Hate Vinyl do we?


One thing to note is that all formats can have bad recordings as much as all can have great recordings. I know for a fact that you have a very nice stand alone CD player which you would NOT own if there were NO good CD recordings. I know you know this but some guys on here might not. The CD format has/had the potential to be head and shoulders above vinyl but sadly this format has not been taken advantage of fully except for a few studios that decided to do it right.

In short: A CD recorded the right way blows away any vinyl recording. IMHO of course.;)


Discrete stereo >>> Matrixed stereo

I disagree... Example, Little Feat "Dixie Chicken" on 'Waiting for Columbus'. Have it on LP and CD. Played them back to back. Vinyl > CD Example, Don Fagen Nightfly album, back to back on CD & Vinyl. Vinyl > CD. I can go on...

You do realize that it would super retarded on the part of the mix guy to use a full pan. Which means that there really is no major gain between Discrete or Matrixed stereo.

IMHO of course. :viking2:


This is very true, and a great example of this is Tool's newest album, 10,000 Days, absolutely compressed and terrible sound. Now on the other hand, Pink Floyd's CDs are absolutely amazing in their quality, The Wall, Dark Side of the Moon, Wish You Were Here, these are all benchmarks in how well CDs can sound, the problem is that studio engineers compress the hell out of the music to make it louder for radio and TV because the louder the music the more attention it will get. Anyway, I still prefer CDs to vinyl as you can play a CD 10 million times without a loss in quality whereas a vinyl becomes almost unlistenable after 100 uses.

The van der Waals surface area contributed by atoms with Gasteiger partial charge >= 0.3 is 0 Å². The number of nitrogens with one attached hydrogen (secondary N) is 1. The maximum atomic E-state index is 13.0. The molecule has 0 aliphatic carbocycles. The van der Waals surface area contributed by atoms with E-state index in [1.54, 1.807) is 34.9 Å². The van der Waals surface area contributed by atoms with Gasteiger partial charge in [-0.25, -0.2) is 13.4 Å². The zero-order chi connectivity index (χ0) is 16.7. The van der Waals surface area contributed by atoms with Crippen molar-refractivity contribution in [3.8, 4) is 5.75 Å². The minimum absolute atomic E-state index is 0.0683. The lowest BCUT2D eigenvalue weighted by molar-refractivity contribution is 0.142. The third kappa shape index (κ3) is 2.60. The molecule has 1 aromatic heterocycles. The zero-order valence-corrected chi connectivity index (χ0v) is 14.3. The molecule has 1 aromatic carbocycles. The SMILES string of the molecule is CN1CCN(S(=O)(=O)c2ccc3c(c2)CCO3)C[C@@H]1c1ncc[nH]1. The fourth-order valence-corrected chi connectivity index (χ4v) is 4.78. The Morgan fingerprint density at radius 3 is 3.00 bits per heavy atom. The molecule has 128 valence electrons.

Ummm..... Why is Vinyl unlistenable after 100 uses? Honestly this is the most retarded thing I have ever heard.

To those people who for some reason hate on vinyl, if you don't own them don't ***** about them. I for one own them and I love them. Everyone I know who owns them loves them.

adam71
07-15-2007, 08:36 PM
Hate Vinyl do we?

Absolutely not. I own more than 100 vinyls and a turntable.




I disagree... Example, Little Feat "Dixie Chicken" on 'Waiting for Columbus'. Have it on LP and CD. Played them back to back. Vinyl > CD Example, Don Fagen Nightfly album, back to back on CD & Vinyl. Vinyl > CD. I can go on...

I don't really think you're comparing your vinyl to a "CD recorded right" as I stated earlier. I stick by my word that a CD recorded the right way is better than a vinyl recording. Just for the simple fact that it's a superior format. No maintenance. No wear and tear after every playback. Best stereo seperation. And MUCH BETTER dynamic range and frequency response.

Next time compare your vinyl to a "reference quality" CD. Like maybe something from Sheffield labs or Telarc.



To those people who for some reason hate on vinyl, if you don't own them don't ***** about them. I for one own them and I love them. Everyone I know who owns them loves them.


I agree totally. It's all a matter of taste. I let my buddy borrow my DVD audio of the Alan Parsons Project's "Eye In The Sky". He listened and said it sounded better than CD but didn't sound like vinyl. My response was this. "Why is vinyl necessarily RIGHT?? " I agree vinyl sounds different. It has warmer sound than CD does. Some find this pleasing and some don't. I like the sound of vinyl too but that doesn't make it the "correct" sound. It's just different. That is why I have vinyl in my collection. So I have a variety of sound.

joetama
07-15-2007, 10:17 PM
I am not saying that Vinyl is the end all be all of formats for ever, it has restrictions and limitations. Just as CD does, and SACD, and DVD-Audio. Every format will, until they create a perfect format. But, with the state of the recording industry and the R-Tards who run it I seriously doubt it will ever happen.

That said, adam71 I defiantly respect your opinion and you aren't a vinyl basher but some folks are. And, it is just irritating because most of them don't have a clue.